|Publication number||US4659262 A|
|Application number||US 06/707,700|
|Publication date||Apr 21, 1987|
|Filing date||Mar 4, 1985|
|Priority date||Mar 4, 1985|
|Publication number||06707700, 707700, US 4659262 A, US 4659262A, US-A-4659262, US4659262 A, US4659262A|
|Inventors||Gerhardt van Aalst|
|Original Assignee||Cyclonaire Bulk Cargo Systems, Inc.|
|Export Citation||BiBTeX, EndNote, RefMan|
|Patent Citations (9), Referenced by (47), Classifications (11), Legal Events (8)|
|External Links: USPTO, USPTO Assignment, Espacenet|
The present invention relates generally to pneumatic conveying equipment for granular or particulate material and in particular to a mobile self-contained pneumatic conveying system particularly useful in unloading material from barge and/or ship holds.
Pneumatic conveying equipment is widely used throughout the world for transporting granular material from vehicles such as rail cars or barges to a desired point of application such as a factory or silo. While there have been mobile pneumatic conveying systems in the prior art, they have not been particularly well adapted, in terms of size or nozzle manipulation, for use with barge or ship unloading where long distance conveying may be required.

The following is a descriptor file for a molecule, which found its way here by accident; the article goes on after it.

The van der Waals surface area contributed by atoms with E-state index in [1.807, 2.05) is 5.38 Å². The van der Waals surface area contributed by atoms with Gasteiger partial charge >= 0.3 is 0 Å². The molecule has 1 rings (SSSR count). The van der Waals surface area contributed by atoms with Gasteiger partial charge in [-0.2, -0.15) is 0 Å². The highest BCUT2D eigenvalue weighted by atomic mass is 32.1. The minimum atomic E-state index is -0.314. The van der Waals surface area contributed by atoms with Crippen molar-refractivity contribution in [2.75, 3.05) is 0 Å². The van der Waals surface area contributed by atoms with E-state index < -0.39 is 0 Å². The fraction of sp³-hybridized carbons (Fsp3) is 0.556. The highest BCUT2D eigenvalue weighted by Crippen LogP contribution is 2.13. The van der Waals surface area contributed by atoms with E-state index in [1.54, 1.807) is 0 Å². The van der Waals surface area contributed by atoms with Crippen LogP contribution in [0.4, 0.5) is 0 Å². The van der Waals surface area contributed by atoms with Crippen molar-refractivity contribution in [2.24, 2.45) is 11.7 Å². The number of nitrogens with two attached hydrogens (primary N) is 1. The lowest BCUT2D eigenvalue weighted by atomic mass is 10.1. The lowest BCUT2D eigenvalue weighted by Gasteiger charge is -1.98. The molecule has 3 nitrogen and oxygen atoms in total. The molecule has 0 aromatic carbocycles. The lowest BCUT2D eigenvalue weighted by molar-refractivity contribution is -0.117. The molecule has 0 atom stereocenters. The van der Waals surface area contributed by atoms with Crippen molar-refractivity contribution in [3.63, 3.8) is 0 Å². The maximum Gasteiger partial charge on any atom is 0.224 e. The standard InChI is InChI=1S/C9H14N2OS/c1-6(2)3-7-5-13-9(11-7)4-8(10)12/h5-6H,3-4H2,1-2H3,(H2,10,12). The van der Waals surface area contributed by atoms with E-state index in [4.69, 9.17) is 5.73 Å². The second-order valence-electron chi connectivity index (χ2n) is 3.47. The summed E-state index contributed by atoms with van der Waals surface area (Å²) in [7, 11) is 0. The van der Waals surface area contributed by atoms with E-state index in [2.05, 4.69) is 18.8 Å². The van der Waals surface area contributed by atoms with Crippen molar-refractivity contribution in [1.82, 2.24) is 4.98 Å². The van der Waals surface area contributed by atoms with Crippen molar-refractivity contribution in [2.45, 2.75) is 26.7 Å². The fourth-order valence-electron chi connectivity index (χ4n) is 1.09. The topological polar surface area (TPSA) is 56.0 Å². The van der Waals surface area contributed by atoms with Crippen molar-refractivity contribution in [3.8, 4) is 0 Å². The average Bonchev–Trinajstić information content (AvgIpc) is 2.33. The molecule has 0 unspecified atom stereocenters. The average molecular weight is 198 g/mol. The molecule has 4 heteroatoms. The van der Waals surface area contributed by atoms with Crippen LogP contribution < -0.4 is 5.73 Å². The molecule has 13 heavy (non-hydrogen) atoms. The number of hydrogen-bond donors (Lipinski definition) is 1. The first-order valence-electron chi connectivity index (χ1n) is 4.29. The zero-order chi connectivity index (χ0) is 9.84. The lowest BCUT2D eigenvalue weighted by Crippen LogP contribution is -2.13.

Pneumatic systems are known to exist which employ a moveable boom carrying a suspended nozzle, but no easily transportable or mobile systems are known which utilize an articulated boom assembly having a simple, but effective intake nozzle and which precisely and positively positions the intake nozzle in the hold of a barge or ship.
Known prior art systems that convey large quantities of material require large scale motors which consume substantial quantities of fuel or electricity. Such systems have not been particularly concerned with reducing the energy required for effective conveying.